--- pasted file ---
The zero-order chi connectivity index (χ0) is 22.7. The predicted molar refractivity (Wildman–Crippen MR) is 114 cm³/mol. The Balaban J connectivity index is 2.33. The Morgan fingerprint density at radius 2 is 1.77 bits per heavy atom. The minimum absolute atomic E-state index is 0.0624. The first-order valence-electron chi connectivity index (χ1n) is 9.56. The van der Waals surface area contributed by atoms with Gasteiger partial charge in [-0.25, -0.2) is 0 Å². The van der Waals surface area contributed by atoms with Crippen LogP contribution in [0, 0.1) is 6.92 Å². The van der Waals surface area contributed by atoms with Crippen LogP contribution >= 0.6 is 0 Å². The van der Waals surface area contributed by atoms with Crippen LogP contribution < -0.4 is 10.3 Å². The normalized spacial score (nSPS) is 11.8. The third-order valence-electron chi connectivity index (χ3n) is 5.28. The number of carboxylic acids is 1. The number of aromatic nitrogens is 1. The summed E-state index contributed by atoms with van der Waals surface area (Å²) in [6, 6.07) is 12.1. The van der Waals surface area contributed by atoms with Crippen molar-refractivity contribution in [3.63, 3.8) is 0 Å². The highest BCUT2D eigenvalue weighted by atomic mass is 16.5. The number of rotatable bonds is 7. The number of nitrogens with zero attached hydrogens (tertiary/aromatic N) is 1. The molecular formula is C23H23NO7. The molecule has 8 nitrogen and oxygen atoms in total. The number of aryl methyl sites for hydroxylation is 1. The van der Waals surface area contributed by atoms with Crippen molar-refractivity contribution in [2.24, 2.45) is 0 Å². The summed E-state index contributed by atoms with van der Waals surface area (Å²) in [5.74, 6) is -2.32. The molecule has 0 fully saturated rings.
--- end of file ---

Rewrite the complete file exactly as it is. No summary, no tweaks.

The zero-order chi connectivity index (χ0) is 22.7. The predicted molar refractivity (Wildman–Crippen MR) is 114 cm³/mol. The Balaban J connectivity index is 2.33. The Morgan fingerprint density at radius 2 is 1.77 bits per heavy atom. The minimum absolute atomic E-state index is 0.0624. The first-order valence-electron chi connectivity index (χ1n) is 9.56. The van der Waals surface area contributed by atoms with Gasteiger partial charge in [-0.25, -0.2) is 0 Å². The van der Waals surface area contributed by atoms with Crippen LogP contribution in [0, 0.1) is 6.92 Å². The van der Waals surface area contributed by atoms with Crippen LogP contribution >= 0.6 is 0 Å². The van der Waals surface area contributed by atoms with Crippen LogP contribution < -0.4 is 10.3 Å². The normalized spacial score (nSPS) is 11.8. The third-order valence-electron chi connectivity index (χ3n) is 5.28. The number of carboxylic acids is 1. The number of aromatic nitrogens is 1. The summed E-state index contributed by atoms with van der Waals surface area (Å²) in [6, 6.07) is 12.1. The van der Waals surface area contributed by atoms with Crippen molar-refractivity contribution in [3.63, 3.8) is 0 Å². The highest BCUT2D eigenvalue weighted by atomic mass is 16.5. The number of rotatable bonds is 7. The number of nitrogens with zero attached hydrogens (tertiary/aromatic N) is 1. The molecular formula is C23H23NO7. The molecule has 8 nitrogen and oxygen atoms in total. The number of aryl methyl sites for hydroxylation is 1. The van der Waals surface area contributed by atoms with Crippen molar-refractivity contribution in [2.24, 2.45) is 0 Å². The summed E-state index contributed by atoms with van der Waals surface area (Å²) in [5.74, 6) is -2.32. The molecule has 0 fully saturated rings.